2.1 Complete public access to information about the draft. The referendum will be a meaningless exercise unless the participants of the referendum fully understand the issue put to them and its implications. Therefore, the current administration must endeavor to seriously educate the public about the Constitution. Given the complicated nature of the Constitution and the limited time at hand, the government would be well advised to start this process as soon as possible.
2.2 An atmosphere of freedom. The referendum process is only effective when the general public have the right to choose and participate. Therefore, both the opponents and proponents to the new Constitution must have the same freedom to express their arguments. On the contrary, if a referendum only provides the public with one-sided information with a view to achieve a “yes” or a “no” vote, then it becomes a process of using the people as a rubber stamp. My suggestion is that the National Legislative Assembly must enact into law a “referendum bill” that will ensure equal opportunity for supporters and opponents of the draft to express their views.
2.3 The referendum must be conducted in a free and fair manner. The logistics involved in conducting a referendum and organizing an election are virtually identical; meaning that the referendum is prone to the same malpractices as those during elections e.g. vote buying and abuse of government power. A “referendum bill” is needed to prevent poll fraud by stipulating penalties for poll abuses so that the will of the people will not be distorted.
Most importantly, the referendum can only achieve political legitimacy if the public are fully aware of the choices, particularly if the proposed charter is rejected. According to the interim Constitution, the CNS and the cabinet is empowered to select any previous constitution and make necessary revisions. The CNS and the cabinet must therefore make their stance clear ahead of the referendum. For example, they may say that they would choose the 1997 Constitution with specific amendments only to clauses pertaining to the independent agencies. A referendum cannot achieve political legitimacy if clear choices are deliberately withheld from the voters. On the other hand, if the public has full access to information on the choices and the process is broadly acceptable, any outcome of the vote will provide legitimacy for the new charter.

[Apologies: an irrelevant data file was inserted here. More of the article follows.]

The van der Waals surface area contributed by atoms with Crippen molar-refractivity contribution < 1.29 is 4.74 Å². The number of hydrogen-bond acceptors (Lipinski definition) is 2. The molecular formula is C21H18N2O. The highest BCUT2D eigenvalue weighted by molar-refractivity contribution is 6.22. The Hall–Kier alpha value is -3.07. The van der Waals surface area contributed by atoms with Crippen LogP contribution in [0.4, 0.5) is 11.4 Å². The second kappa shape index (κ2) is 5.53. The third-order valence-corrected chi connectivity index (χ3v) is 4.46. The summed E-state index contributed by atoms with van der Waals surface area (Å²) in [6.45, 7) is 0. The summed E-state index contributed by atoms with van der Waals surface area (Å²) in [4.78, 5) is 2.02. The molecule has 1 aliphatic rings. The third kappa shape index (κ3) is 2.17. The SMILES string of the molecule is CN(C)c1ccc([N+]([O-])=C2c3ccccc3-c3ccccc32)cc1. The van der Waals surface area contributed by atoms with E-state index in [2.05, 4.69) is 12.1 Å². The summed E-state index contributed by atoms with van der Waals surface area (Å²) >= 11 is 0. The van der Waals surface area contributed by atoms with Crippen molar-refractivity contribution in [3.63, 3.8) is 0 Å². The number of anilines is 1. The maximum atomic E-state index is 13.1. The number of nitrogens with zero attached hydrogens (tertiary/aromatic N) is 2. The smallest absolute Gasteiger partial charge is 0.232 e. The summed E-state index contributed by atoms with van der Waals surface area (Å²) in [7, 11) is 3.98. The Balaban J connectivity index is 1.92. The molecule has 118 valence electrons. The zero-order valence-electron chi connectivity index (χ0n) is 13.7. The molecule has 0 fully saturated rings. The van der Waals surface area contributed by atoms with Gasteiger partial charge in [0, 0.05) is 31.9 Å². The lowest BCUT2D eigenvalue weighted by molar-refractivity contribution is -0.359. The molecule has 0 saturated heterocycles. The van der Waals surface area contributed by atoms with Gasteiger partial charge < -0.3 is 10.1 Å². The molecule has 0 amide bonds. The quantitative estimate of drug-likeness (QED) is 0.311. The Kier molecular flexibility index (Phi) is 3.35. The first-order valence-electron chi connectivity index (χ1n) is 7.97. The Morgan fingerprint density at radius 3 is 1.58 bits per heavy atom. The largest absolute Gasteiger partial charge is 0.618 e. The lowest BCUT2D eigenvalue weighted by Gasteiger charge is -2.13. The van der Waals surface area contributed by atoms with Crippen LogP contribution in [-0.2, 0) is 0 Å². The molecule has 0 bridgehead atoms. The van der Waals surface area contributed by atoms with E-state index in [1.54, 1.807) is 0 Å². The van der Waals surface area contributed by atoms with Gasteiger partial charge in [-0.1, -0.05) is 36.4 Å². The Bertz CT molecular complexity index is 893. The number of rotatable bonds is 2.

3. Above all, the new Constitution must adhere to democratic principles. Thailand can only move forward towards recovery if the new Constitution adheres to democratic principles. Even if the new and democratic Constitution is imperfect, an elected parliament can improve upon it once a true house of representatives is reconvened. On the contrary, if the new Constitution fails to represent democratic values, the threat of conflict and violence at any point in time can become real.
It is not surprising that each time the drafters have proposed incorporating non-democratic ideas into the Constitution, such as a non-elected Prime Minister or an electoral system designed to weaken parties and dilute the expression of the will of the people, their opinions have been met with outrage and tension arises.
In truth, rather than feeling the need to resort to untested and untried ideas, the drafters of the Constitution could easily avoid a political crisis by dealing specifically with the shortcomings of the 1997 Constitution, in particular, by tackling issues such as strengthening the checks and balance mechanisms and by tackling the problems of money politics.
The country took a step backwards with the Coup of September 19th. The new Constitution must move the country at least two steps forward so we can put the crisis which has kept us as a country from reaching our potential for so long behind us. The Thai people deserve no less.